Commentary

Commentary: Military legacy is rich with African-American contributions

Black History Month provides the opportunity for us to be curious, to look around, and to learn more about the contributions made by African-Americans to our country.

I continue to discover that our military legacy is rich, though we often do not know “the rest of the story.” It is important to understand how we came to our current station in American society and how far we have come. This is especially true for officers of color.

Last year, while researching the anniversary of President Truman’s July 1948 Executive Order (E.O.) 9981 directing the desegregation of the armed forces, I discovered the legacy of the first two black officer graduates of the U.S. Army War College. Col. Frederic Davison and Col. Otho van Exel hold that distinction with the Class of 1963. Davison became the first black officer in the Regular Army promoted to major general and to command an Army division (8th Infantry Division). He culminated his service as the commanding general of the Military District of Washington. Van Exel held four battalion and higher-level commands in the New York Army National Guard and received a brevet promotion to brigadier general upon his retirement.

This year, my curiosity led me to discover that an African-American officer, Sherian Cadoria, was among the four women selected to attend the U.S. Army Command and General Staff College. As a member of the Class of 1971, she became the college’s first black female graduate. Lt. Col. Cadoria continued her legacy of firsts when she was the first black woman to attend the U.S. Army War College and became the first to graduate 40 years ago this summer in 1979. Prior to coming to Carlisle, Cadoria led the Military Police Training Battalion in Fort McClellan, Alabama, as the first woman to command an all-male battalion.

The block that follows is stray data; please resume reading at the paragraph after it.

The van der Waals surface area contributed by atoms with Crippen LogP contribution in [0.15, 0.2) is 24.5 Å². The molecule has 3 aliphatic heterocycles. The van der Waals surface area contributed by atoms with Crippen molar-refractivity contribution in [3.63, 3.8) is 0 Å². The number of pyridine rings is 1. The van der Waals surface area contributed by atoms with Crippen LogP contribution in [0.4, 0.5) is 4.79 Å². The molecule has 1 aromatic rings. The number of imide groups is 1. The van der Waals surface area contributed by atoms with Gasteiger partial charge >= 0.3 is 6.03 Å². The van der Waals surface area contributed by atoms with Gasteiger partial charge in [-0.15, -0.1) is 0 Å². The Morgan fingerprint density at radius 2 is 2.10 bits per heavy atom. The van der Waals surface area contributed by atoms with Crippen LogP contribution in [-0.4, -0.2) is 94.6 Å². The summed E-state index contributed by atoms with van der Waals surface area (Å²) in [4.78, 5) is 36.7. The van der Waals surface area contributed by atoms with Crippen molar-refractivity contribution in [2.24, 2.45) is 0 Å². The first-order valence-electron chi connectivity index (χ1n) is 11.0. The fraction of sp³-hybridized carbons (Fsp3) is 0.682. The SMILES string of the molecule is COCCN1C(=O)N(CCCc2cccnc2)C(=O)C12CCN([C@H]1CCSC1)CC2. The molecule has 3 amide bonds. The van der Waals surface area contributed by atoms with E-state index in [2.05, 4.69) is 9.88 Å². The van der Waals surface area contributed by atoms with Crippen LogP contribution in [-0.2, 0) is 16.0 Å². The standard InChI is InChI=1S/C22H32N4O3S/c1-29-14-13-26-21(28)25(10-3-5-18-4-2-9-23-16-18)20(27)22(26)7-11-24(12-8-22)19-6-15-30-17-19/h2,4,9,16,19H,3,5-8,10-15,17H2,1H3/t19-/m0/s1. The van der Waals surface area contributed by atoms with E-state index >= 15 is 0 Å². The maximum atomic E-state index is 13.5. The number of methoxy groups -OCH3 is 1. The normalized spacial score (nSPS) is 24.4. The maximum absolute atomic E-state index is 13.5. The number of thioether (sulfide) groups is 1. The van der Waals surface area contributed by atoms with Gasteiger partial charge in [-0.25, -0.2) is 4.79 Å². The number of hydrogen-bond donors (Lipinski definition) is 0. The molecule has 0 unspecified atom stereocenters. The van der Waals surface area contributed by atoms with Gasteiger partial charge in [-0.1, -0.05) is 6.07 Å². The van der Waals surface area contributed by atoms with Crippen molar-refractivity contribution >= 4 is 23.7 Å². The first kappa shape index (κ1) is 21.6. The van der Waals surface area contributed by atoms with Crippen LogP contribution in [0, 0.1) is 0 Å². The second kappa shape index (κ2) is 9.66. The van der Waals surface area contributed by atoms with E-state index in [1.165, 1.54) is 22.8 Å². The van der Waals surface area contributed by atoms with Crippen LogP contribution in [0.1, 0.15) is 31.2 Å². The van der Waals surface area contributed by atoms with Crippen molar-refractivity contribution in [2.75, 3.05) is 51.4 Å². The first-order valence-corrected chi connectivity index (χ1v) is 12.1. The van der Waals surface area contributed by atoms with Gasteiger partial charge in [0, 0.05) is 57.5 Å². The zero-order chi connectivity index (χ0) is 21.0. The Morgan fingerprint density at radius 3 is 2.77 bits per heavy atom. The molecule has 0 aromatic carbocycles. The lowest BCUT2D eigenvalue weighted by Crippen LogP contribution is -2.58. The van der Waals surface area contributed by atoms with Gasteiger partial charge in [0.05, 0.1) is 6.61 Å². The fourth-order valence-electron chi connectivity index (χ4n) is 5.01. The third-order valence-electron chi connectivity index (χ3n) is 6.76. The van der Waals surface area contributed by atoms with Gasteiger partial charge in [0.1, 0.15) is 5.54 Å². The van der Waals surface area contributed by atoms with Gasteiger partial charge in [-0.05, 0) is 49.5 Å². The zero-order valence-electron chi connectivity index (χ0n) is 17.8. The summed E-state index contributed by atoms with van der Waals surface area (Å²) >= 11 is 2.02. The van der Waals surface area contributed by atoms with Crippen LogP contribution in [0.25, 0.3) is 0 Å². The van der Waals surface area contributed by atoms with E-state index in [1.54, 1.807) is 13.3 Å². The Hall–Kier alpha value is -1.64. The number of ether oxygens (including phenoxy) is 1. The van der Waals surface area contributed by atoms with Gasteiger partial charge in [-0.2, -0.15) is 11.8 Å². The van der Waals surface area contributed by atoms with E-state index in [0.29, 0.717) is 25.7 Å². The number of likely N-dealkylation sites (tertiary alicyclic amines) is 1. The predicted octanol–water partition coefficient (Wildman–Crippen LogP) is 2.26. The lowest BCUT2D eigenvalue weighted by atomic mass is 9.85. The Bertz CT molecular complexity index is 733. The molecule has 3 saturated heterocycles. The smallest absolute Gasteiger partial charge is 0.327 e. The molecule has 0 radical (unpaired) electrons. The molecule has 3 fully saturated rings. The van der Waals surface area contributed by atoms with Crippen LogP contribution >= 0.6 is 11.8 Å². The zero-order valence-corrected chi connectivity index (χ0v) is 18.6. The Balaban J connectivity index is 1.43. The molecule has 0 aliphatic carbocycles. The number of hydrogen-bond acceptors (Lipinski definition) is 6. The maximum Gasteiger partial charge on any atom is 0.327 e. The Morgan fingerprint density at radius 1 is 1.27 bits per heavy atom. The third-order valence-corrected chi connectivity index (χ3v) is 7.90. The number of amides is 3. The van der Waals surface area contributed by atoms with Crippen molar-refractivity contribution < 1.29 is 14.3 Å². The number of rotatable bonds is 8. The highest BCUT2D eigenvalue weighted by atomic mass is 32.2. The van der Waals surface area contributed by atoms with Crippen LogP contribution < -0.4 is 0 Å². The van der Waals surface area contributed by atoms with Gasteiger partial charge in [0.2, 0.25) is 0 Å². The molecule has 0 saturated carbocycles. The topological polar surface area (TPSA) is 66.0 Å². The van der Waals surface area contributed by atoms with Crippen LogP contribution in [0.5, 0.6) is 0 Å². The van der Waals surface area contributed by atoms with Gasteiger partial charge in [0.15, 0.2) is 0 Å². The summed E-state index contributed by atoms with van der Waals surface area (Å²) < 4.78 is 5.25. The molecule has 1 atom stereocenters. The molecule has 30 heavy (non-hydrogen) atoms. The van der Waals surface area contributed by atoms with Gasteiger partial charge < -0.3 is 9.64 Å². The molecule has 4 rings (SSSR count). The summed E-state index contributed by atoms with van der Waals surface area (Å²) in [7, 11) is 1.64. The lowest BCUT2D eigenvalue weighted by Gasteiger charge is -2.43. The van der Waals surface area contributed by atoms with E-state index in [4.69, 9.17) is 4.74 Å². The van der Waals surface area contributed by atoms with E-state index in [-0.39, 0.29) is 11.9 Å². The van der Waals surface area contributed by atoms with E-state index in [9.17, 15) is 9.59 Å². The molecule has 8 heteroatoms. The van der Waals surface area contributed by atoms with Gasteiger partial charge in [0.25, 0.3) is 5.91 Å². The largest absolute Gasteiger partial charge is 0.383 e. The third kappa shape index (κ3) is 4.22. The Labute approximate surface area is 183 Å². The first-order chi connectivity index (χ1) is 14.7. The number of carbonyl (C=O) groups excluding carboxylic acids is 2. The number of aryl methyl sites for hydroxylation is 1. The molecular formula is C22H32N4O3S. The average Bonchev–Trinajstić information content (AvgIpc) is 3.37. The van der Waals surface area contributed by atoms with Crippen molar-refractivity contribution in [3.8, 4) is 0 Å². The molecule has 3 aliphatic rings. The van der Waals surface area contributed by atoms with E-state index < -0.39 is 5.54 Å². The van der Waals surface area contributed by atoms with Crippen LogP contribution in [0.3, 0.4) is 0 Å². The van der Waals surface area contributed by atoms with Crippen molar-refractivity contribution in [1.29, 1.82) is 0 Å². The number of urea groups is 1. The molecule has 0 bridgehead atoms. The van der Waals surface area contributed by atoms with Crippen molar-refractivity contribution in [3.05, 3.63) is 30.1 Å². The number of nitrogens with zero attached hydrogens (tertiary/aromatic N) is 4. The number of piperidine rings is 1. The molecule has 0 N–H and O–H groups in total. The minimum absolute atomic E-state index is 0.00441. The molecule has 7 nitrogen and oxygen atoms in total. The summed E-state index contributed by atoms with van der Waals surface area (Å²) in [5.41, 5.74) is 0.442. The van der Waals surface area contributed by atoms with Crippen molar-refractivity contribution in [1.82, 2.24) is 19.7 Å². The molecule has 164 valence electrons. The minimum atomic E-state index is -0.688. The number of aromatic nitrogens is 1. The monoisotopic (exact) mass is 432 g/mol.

Later, as a colonel, she was in charge of the First Region Criminal Investigation Division (CID) Command. In 1985, Cadoria was promoted to brigadier general and served until her retirement in 1990. On this 40th anniversary, 1979 was the same year that Hazel Johnson became the Army’s first black woman promoted to brigadier general and selected to lead over 7,000 men and women as chief of the Army Nurse Corps.

Gens. Cadoria and Johnson both began their military careers as enlistees in the Women’s Army Corps. “The rest of the story” is that while the U.S. military needed personnel for myriad missions and functions during World War II, the percentage of African-Americans allowed in the Army was capped at 10 percent to match their representation in the U.S. population. Undaunted, black women joined the segregated Army (separated by race and gender) to serve a nation at war. In January 1945, the Army organized the 6888th Central Postal Directory Battalion in Georgia and deployed it in February to Birmingham England as the first all-female and all African-American unit to serve overseas. During WWII, most male black units had a cadre of white officers. The 6888th was different, being led by Maj. Charity Adams — a black woman commanded the battalion.

From their unit headquarters in the United Kingdom and later in France, the “Six-Triple Eight” excelled in its mission to sort and deliver backlogged mail to U.S. soldiers. In November 2018 — 70 years following E.O. 9981, the Army dedicated the ‘6888th Monument’ at the Buffalo Soldiers Memorial site at Fort Leavenworth, Kansas. The legacy of African-American soldiers — men and women — continues.

We do “stand on the shoulders of giants who have gone before us.”

(Courtesy photo)
(Courtesy photo)

Col. Charles D. Allen (ret.) is professor of leadership and cultural studies at the U.S. Army War College. The views expressed are those of the author and do not necessarily reflect the official policy or position of the Department of the Army, Department of Defense, or the U.S. Government.

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